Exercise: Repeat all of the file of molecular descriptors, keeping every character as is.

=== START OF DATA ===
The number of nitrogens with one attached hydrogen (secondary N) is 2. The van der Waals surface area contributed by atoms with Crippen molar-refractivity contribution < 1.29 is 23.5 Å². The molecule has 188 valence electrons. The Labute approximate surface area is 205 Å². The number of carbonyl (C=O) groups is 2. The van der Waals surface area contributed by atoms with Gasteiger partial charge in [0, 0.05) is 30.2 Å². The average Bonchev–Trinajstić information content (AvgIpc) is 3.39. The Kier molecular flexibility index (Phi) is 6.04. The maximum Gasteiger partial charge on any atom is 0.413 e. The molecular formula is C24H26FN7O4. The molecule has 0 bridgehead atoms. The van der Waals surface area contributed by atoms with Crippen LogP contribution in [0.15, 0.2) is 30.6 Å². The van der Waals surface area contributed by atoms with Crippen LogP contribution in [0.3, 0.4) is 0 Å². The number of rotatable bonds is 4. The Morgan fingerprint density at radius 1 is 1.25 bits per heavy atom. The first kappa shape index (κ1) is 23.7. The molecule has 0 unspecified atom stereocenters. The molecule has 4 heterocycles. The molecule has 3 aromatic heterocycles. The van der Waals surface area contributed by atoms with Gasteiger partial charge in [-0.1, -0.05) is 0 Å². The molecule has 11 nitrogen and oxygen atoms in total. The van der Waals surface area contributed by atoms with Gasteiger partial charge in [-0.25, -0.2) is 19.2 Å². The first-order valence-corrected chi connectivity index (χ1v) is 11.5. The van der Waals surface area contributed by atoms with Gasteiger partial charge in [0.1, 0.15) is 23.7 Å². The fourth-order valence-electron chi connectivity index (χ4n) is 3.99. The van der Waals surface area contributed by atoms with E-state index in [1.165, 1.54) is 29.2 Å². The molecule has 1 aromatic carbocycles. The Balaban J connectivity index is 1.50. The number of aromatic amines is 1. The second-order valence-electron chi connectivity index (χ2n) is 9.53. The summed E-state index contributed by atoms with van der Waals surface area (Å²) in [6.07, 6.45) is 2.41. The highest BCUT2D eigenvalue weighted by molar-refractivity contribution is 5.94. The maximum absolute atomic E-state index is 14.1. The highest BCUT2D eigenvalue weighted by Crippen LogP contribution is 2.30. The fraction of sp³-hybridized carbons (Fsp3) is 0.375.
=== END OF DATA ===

The number of nitrogens with one attached hydrogen (secondary N) is 2. The van der Waals surface area contributed by atoms with Crippen molar-refractivity contribution < 1.29 is 23.5 Å². The molecule has 188 valence electrons. The Labute approximate surface area is 205 Å². The number of carbonyl (C=O) groups is 2. The van der Waals surface area contributed by atoms with Gasteiger partial charge in [0, 0.05) is 30.2 Å². The average Bonchev–Trinajstić information content (AvgIpc) is 3.39. The Kier molecular flexibility index (Phi) is 6.04. The maximum Gasteiger partial charge on any atom is 0.413 e. The molecular formula is C24H26FN7O4. The molecule has 0 bridgehead atoms. The van der Waals surface area contributed by atoms with Crippen LogP contribution in [0.15, 0.2) is 30.6 Å². The van der Waals surface area contributed by atoms with Crippen LogP contribution in [0.3, 0.4) is 0 Å². The number of rotatable bonds is 4. The Morgan fingerprint density at radius 1 is 1.25 bits per heavy atom. The first kappa shape index (κ1) is 23.7. The molecule has 0 unspecified atom stereocenters. The molecule has 4 heterocycles. The molecule has 3 aromatic heterocycles. The van der Waals surface area contributed by atoms with Gasteiger partial charge in [-0.1, -0.05) is 0 Å². The molecule has 11 nitrogen and oxygen atoms in total. The van der Waals surface area contributed by atoms with Gasteiger partial charge in [-0.25, -0.2) is 19.2 Å². The first-order valence-corrected chi connectivity index (χ1v) is 11.5. The van der Waals surface area contributed by atoms with Gasteiger partial charge in [0.1, 0.15) is 23.7 Å². The fourth-order valence-electron chi connectivity index (χ4n) is 3.99. The van der Waals surface area contributed by atoms with E-state index in [1.165, 1.54) is 29.2 Å². The molecule has 1 aromatic carbocycles. The Balaban J connectivity index is 1.50. The number of aromatic amines is 1. The second-order valence-electron chi connectivity index (χ2n) is 9.53. The summed E-state index contributed by atoms with van der Waals surface area (Å²) in [6.07, 6.45) is 2.41. The highest BCUT2D eigenvalue weighted by molar-refractivity contribution is 5.94. The maximum absolute atomic E-state index is 14.1. The highest BCUT2D eigenvalue weighted by Crippen LogP contribution is 2.30. The fraction of sp³-hybridized carbons (Fsp3) is 0.375.